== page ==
1972 Corvette: Power Bulge

1972 Corvette Stingray

I love cars with rare, odd, and unusual features, but typically cars like the Corvette were what we might consider cookie cutter cars. They offered a few different engine options and a number or color combos, but for the most part each car was identical. However, there were a few years that they offered some special visual elements you could add to make your car stand out from all the other Corvettes on the road. One of the most notable has to be the L88 hood, which was offered separately from the entire L88 performance package. This Vette has been off the road since 1982 and will need work before it will be ready to cruise again. It appears to be a base model car that was either optioned with the special hood or had it installed at a later time. Whichever it was, I don’t know, but I do know that I like the way it makes this car look! If you just happen to agree with me, you can find it here on craigslist in Owensboro, Kentucky with an $8,500 asking price. So do you think this car was ordered with this hood or did someone add it at a later date?

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Comments

  1. Mark E

    Parked in ’82? Too bad it wasn’t parked…INSIDE!! >_<

    • krash

      LOL…Good one, Mark E!!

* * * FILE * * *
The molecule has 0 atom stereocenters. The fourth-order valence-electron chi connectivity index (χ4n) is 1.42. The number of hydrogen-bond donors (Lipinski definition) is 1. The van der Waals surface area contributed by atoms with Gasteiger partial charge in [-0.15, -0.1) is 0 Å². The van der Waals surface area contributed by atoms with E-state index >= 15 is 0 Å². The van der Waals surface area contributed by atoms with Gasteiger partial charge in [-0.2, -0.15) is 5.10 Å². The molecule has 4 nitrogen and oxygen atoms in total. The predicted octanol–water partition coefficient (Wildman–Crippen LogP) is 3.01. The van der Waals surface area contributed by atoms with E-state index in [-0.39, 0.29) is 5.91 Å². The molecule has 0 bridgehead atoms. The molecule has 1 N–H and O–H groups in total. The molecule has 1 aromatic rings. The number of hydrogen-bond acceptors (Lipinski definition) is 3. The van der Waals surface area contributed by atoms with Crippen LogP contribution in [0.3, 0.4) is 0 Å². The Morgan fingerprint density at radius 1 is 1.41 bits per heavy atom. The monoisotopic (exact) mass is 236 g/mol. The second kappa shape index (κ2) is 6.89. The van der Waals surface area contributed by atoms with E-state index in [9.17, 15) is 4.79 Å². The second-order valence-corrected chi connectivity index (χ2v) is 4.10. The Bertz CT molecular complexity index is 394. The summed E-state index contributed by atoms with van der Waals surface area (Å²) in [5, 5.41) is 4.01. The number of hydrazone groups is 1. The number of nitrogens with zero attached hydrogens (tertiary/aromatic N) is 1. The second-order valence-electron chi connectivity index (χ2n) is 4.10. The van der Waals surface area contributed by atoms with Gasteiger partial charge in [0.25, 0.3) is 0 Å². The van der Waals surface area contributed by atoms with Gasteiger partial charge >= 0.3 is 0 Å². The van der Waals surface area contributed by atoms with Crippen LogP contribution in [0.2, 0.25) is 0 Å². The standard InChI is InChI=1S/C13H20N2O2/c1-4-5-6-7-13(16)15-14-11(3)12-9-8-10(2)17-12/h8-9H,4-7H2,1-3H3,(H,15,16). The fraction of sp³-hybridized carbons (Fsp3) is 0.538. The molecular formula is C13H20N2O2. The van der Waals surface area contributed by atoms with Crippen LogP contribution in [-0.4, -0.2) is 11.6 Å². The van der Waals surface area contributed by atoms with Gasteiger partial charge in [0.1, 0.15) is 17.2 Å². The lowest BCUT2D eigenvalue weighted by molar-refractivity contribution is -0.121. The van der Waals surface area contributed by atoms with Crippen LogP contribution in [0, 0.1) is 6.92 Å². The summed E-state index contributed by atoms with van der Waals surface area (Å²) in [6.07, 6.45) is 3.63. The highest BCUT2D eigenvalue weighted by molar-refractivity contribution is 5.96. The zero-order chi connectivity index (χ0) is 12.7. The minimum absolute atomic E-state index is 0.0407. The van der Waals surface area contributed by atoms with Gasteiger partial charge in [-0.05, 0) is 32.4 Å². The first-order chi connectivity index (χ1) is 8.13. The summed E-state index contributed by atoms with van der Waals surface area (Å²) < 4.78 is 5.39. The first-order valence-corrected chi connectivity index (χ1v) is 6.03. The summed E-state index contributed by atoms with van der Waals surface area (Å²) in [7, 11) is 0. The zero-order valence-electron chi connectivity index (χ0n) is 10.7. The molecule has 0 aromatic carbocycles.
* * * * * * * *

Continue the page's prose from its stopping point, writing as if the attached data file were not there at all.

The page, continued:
2. kenzo

    The hood does make a difference. looks good. and totally agree with Mark E

  3. JW

    Don’t know much about Vettes except I would have to hit lottery to get the one and only one I want ” 63 Split Window “. Now I thought front and rear chrome bumpers ended by 1970. The reason I thought this is my friend in Florida bought a yellow 1969 Corvette convertible because it was he said the last year for front and rear chrome bumpers on Vettes. Is this not true then ???

    • Kevin

      Chrome bumpers ended in 1974. 1973 still had rear chrome, but the nose was plastic (or fiberglass, not sure), in 1974 both front and rear were plastic.

      • Oldstuff 1941

        Kevin,
        The bumpers were an early Urethane material and were not very good at all for durability, after a few years, they would almost crumble if left out in the sun all the time..

    • OhU8one2

      JW,
      1972 was the last year for front and rear chrome bumper’s. 1973 had the painted front bumper and chrome rear. 1974 came with only painted front and rear bumper’s. Personally I cannot stand the 73’s for this very reason.